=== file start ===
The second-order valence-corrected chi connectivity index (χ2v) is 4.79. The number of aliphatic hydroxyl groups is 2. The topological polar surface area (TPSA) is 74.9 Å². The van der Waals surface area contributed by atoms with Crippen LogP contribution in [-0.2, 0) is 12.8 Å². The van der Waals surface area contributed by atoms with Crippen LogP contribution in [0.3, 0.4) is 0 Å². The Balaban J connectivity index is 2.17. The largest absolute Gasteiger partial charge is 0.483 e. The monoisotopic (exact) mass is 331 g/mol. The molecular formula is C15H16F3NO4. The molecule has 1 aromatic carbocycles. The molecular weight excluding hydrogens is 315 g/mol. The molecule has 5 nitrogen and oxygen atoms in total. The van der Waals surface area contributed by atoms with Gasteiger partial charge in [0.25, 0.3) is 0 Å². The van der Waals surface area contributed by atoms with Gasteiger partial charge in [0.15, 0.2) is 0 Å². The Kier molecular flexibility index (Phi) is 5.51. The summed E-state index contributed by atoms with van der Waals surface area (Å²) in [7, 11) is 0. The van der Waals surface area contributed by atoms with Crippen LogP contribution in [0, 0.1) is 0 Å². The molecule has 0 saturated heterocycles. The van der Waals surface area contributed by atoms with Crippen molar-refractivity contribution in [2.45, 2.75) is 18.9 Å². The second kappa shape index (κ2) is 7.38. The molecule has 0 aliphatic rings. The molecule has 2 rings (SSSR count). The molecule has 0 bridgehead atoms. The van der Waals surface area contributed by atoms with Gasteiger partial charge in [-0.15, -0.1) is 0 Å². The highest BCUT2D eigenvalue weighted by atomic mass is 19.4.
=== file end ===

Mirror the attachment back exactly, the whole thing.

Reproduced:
The second-order valence-corrected chi connectivity index (χ2v) is 4.79. The number of aliphatic hydroxyl groups is 2. The topological polar surface area (TPSA) is 74.9 Å². The van der Waals surface area contributed by atoms with Crippen LogP contribution in [-0.2, 0) is 12.8 Å². The van der Waals surface area contributed by atoms with Crippen LogP contribution in [0.3, 0.4) is 0 Å². The Balaban J connectivity index is 2.17. The largest absolute Gasteiger partial charge is 0.483 e. The monoisotopic (exact) mass is 331 g/mol. The molecular formula is C15H16F3NO4. The molecule has 1 aromatic carbocycles. The molecular weight excluding hydrogens is 315 g/mol. The molecule has 5 nitrogen and oxygen atoms in total. The van der Waals surface area contributed by atoms with Gasteiger partial charge in [0.25, 0.3) is 0 Å². The van der Waals surface area contributed by atoms with Gasteiger partial charge in [0.15, 0.2) is 0 Å². The Kier molecular flexibility index (Phi) is 5.51. The summed E-state index contributed by atoms with van der Waals surface area (Å²) in [7, 11) is 0. The van der Waals surface area contributed by atoms with Crippen LogP contribution in [0, 0.1) is 0 Å². The molecule has 0 saturated heterocycles. The van der Waals surface area contributed by atoms with Crippen molar-refractivity contribution in [2.45, 2.75) is 18.9 Å². The second kappa shape index (κ2) is 7.38. The molecule has 0 aliphatic rings. The molecule has 2 rings (SSSR count). The molecule has 0 bridgehead atoms. The van der Waals surface area contributed by atoms with Gasteiger partial charge in [-0.15, -0.1) is 0 Å². The highest BCUT2D eigenvalue weighted by atomic mass is 19.4.